Last edited by Mendip; 06-07-2019 at 04:52 PM.

  20. #20
    Newbie

    Join Date
    Jul 2019
    Last Online
    04-10-2019 @ 11:53 AM
    Posts
    36
    Hey my hobby is pickling eggs !! i will run a topic when ive done my next batch.

  21. #21
    Thailand Expat Latindancer's Avatar
    Join Date
    Mar 2010
    Last Online
    Yesterday @ 04:54 PM
    Location
    Australia
    Posts
    13,313
    Quote Originally Posted by Luigi View Post


    It appears there's digital information coded on that snake, and I think it says : "if this bugger bites you, you will have between 5 and 30 minutes to live".


    Just got the name (The radiated ratsnake, copperhead rat snake) after saving the photo, and looked it up. Non-venomous, but : "These snakes are generally very defensive. They are very confident in their ability to defend themselves so you must be very confident in order to remotely have a chance at controlling this species. They are also a good trainer snakes for those looking to get into cobras and other elapids".
    Last edited by Latindancer; 06-07-2019 at 04:06 PM.

  22. #22
    Thailand Expat
    Mendip's Avatar
    Join Date
    Apr 2019
    Last Online
    Yesterday @ 09:42 PM
    Location
    Korat
    Posts
    3,646
    ^ We get quite a lot of these but generally I leave the non-venomous snakes alone unless they go in the chicken run.

    The one in the pic was supposed to go to Korat zoo but it escaped from the snake house. It came back again a couple of weeks later but the dogs chased it away and we haven't seen it since.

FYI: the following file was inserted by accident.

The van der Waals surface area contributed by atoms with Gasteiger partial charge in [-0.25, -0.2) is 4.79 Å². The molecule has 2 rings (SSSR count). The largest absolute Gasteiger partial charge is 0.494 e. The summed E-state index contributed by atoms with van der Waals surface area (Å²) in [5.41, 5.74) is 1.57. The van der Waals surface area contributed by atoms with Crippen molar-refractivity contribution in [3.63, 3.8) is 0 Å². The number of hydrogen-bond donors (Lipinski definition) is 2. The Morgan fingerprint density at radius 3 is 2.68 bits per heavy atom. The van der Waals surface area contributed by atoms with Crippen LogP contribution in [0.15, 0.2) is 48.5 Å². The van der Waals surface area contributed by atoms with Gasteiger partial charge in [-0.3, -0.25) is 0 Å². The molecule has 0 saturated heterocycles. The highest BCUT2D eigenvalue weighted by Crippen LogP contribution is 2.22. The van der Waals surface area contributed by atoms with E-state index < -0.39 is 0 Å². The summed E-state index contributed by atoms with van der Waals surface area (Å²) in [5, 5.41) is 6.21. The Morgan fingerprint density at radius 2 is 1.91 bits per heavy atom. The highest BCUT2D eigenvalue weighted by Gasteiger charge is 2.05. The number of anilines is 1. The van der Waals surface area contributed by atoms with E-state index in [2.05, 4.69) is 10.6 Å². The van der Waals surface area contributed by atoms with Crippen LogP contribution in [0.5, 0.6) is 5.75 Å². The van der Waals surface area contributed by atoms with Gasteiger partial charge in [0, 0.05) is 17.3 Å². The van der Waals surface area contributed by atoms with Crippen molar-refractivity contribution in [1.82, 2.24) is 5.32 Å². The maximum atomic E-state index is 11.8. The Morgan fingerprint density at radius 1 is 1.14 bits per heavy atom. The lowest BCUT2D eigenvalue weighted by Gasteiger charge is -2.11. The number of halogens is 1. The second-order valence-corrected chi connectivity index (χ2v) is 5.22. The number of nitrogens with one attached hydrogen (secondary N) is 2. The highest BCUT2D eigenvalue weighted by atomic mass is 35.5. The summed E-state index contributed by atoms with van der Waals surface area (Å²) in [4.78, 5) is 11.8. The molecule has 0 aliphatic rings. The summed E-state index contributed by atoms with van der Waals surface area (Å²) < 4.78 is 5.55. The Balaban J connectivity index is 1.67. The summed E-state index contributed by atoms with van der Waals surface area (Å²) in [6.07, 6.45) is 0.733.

23. #23
    Thailand Expat
    Mendip's Avatar
    Join Date
    Apr 2019
    Last Online
    Yesterday @ 09:42 PM
    Location
    Korat
    Posts
    3,646
    Quote Originally Posted by tweedle dee View Post
    Hey my hobby is pickling eggs !! i will run a topic when ive done my next batch.
    That would be great, or any other egg recipes for that matter - we get so many. I've been pickling the small bantam eggs but don't really know what I'm doing...

  24. #24
    Thailand Expat

    Join Date
    Jul 2018
    Last Online
    Yesterday @ 01:11 PM
    Location
    nakhon ratchasima
    Posts
    1,783
    Quote Originally Posted by Mendip View Post
    That would be great, or any other egg recipes for that matter - we get so many. I've been pickling the small bantam eggs but don't really know what I'm doing...
    you must have a fine cock there mate.

  25. #25
    Thailand Expat
    Mendip's Avatar
    Join Date
    Apr 2019
    Last Online
    Yesterday @ 09:42 PM
    Location
    Korat
    Posts
    3,646
    Quote Originally Posted by headhunter View Post
    you must have a fine cock there mate.
    Why, Thank you!

Page 1 of 3 123 LastLast

Thread Information

Users Browsing this Thread

There are currently 1 users browsing this thread. (0 members and 1 guests)

Posting Permissions

  • You may not post new threads
  • You may not post replies
  • You may not post attachments
  • You may not edit your posts
  •